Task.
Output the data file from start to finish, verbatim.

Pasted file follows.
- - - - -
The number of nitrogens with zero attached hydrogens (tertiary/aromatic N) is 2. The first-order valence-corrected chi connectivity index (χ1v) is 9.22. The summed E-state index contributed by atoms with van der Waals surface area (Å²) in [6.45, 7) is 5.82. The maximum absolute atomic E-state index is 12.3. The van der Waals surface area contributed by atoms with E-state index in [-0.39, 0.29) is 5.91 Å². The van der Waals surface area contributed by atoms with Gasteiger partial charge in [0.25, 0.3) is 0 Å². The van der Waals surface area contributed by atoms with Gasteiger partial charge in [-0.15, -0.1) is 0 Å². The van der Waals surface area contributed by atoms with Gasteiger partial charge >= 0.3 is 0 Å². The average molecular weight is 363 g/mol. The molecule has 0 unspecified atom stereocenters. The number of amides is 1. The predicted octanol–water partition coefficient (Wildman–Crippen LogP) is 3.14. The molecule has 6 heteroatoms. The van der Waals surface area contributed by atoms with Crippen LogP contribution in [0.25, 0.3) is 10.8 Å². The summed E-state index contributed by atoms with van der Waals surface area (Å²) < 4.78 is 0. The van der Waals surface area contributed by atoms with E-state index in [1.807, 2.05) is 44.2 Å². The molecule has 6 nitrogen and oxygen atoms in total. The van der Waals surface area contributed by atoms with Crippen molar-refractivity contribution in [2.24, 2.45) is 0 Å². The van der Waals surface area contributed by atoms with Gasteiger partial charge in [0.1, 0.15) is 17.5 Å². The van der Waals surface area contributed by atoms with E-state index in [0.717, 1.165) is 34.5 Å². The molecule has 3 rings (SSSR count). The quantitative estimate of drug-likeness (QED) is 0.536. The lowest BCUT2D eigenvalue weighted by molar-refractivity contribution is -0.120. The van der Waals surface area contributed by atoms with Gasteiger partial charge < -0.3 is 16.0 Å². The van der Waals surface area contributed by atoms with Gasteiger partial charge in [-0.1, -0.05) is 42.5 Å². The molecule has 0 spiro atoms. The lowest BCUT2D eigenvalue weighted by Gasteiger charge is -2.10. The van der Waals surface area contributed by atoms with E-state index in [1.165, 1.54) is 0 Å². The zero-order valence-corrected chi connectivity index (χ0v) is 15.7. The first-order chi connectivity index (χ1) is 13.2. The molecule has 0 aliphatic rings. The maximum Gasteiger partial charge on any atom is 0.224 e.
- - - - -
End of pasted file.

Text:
The number of nitrogens with zero attached hydrogens (tertiary/aromatic N) is 2. The first-order valence-corrected chi connectivity index (χ1v) is 9.22. The summed E-state index contributed by atoms with van der Waals surface area (Å²) in [6.45, 7) is 5.82. The maximum absolute atomic E-state index is 12.3. The van der Waals surface area contributed by atoms with E-state index in [-0.39, 0.29) is 5.91 Å². The van der Waals surface area contributed by atoms with Gasteiger partial charge in [0.25, 0.3) is 0 Å². The van der Waals surface area contributed by atoms with Gasteiger partial charge in [-0.15, -0.1) is 0 Å². The van der Waals surface area contributed by atoms with Gasteiger partial charge >= 0.3 is 0 Å². The average molecular weight is 363 g/mol. The molecule has 0 unspecified atom stereocenters. The number of amides is 1. The predicted octanol–water partition coefficient (Wildman–Crippen LogP) is 3.14. The molecule has 6 heteroatoms. The van der Waals surface area contributed by atoms with Crippen LogP contribution in [0.25, 0.3) is 10.8 Å². The summed E-state index contributed by atoms with van der Waals surface area (Å²) < 4.78 is 0. The van der Waals surface area contributed by atoms with E-state index in [1.807, 2.05) is 44.2 Å². The molecule has 6 nitrogen and oxygen atoms in total. The van der Waals surface area contributed by atoms with Crippen molar-refractivity contribution in [2.24, 2.45) is 0 Å². The van der Waals surface area contributed by atoms with Gasteiger partial charge in [0.1, 0.15) is 17.5 Å². The van der Waals surface area contributed by atoms with E-state index in [0.717, 1.165) is 34.5 Å². The molecule has 3 rings (SSSR count). The quantitative estimate of drug-likeness (QED) is 0.536. The lowest BCUT2D eigenvalue weighted by molar-refractivity contribution is -0.120. The van der Waals surface area contributed by atoms with Gasteiger partial charge < -0.3 is 16.0 Å². The van der Waals surface area contributed by atoms with Gasteiger partial charge in [-0.1, -0.05) is 42.5 Å². The molecule has 0 spiro atoms. The lowest BCUT2D eigenvalue weighted by Gasteiger charge is -2.10. The van der Waals surface area contributed by atoms with E-state index in [1.165, 1.54) is 0 Å². The zero-order valence-corrected chi connectivity index (χ0v) is 15.7. The first-order chi connectivity index (χ1) is 13.2. The molecule has 0 aliphatic rings. The maximum Gasteiger partial charge on any atom is 0.224 e.